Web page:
'Not acceptable' that almost one-third of gardaí have not signed ethics code, says Harris

Garda Commissioner Drew Harris. Picture: Lorraine Teevan

The Garda Commissioner has told middle-ranking gardaí that allegations engulfing their staff association is impacting on the entire organisation.

Speaking at the annual conference of the Association of Garda Sergeants and Inspectors, Drew Harris said he wanted the matter resolved “as soon as possible”.

But he told the leadership of the AGSI that he still did trust the association and the individuals within it.

Those comments contrasted with that of Justice Minister Charlie Flanagan, who told delegates on Monday evening that he needed an association that he could trust representing sergeants and inspectors.

On other issues, the commissioner said:

  • He could not comment on reports of being transported by the PSNI, with armed PSNI officers, in the Republic saying that publicising details of his travel arrangements – which he said were in place for the last six years - could compromise his and his family's security
  • It was “not acceptable” that nearly 4,000 of more than the 12,000 gardaí who have received training on the Code of Ethics had not yet signed the code
  • There is a “copycat” element, involving different gangs, to the spate of ATM thefts, hitting the North and the border region in the South

Asked about allegations concerning a senior member in the AGSI, he declined to comment on the specifics, but said: "It's been dealt with, it's been dealt with expeditiously and I would hope soon to see the papers in respect of that and obviously I would wish to study those carefully and make an objective decision based on those papers.”

He said he would like the matter resolved “as quickly as possible”.

Asked did he have trust in the association, given the comments of the minister on Monday evening, he said: “Yes, I trust the association, I trust the individuals within that.

"Allegations have been made and they are treated very seriously and must be subject to due process and when we get to a conclusion on that then this matter can hopefully be resolved in terms not just of AGSI but also An Garda Síochána as well because it impacts on the organisation too.”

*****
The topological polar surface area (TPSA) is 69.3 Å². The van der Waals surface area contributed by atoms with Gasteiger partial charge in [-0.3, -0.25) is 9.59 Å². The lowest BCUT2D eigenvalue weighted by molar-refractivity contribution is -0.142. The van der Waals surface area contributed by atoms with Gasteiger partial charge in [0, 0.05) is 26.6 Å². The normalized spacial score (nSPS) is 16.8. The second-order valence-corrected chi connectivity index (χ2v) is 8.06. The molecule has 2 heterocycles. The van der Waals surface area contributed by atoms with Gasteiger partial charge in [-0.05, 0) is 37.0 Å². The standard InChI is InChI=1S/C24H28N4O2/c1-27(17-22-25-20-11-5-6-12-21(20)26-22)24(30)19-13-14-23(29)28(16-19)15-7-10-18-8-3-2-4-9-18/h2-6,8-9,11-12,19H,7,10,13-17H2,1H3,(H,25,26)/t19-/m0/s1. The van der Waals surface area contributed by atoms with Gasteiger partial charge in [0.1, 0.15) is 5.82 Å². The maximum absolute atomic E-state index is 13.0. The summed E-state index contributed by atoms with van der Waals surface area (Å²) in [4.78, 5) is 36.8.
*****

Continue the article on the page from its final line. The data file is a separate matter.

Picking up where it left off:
Questioned by the media on recent reports that he was transported by the PSNI, with armed officers on board, into Garda Headquarters, he declined to give specific answers citing security concerns.

He said all the protocols regarding cross-border movement, which he stressed have been in place for the last six years, were adhered to.

“I am not going to answer that question directly because it does impact directly on my security and my security arrangements."

He added: “This matter relates to my own security and the security of my family and I don't wish to comment any further.”

On ethical policing, he said that according to Mr Justice Peter Charleton in his Disclosure Tribunal report, that gardaí were “collectively obliged” to provide a policing and security service based on high standards and ethical behaviour.

“It is what I also expect of you all,” he told delegates.

But he said this was "undermined" by the fact nearly 4,000 of the more than 12,000 garda members who have received Code of Ethics training have yet to sign the code.

"This is not acceptable,” he said.

Regarding AGSI concerns on policing arrangements around repossession orders, the commissioner said Garda HQ provided further guidance on the issue last February.

He said he recognised the AGSI concerns and said the Garda Inspectorate was finishing an inspection covering the issue.

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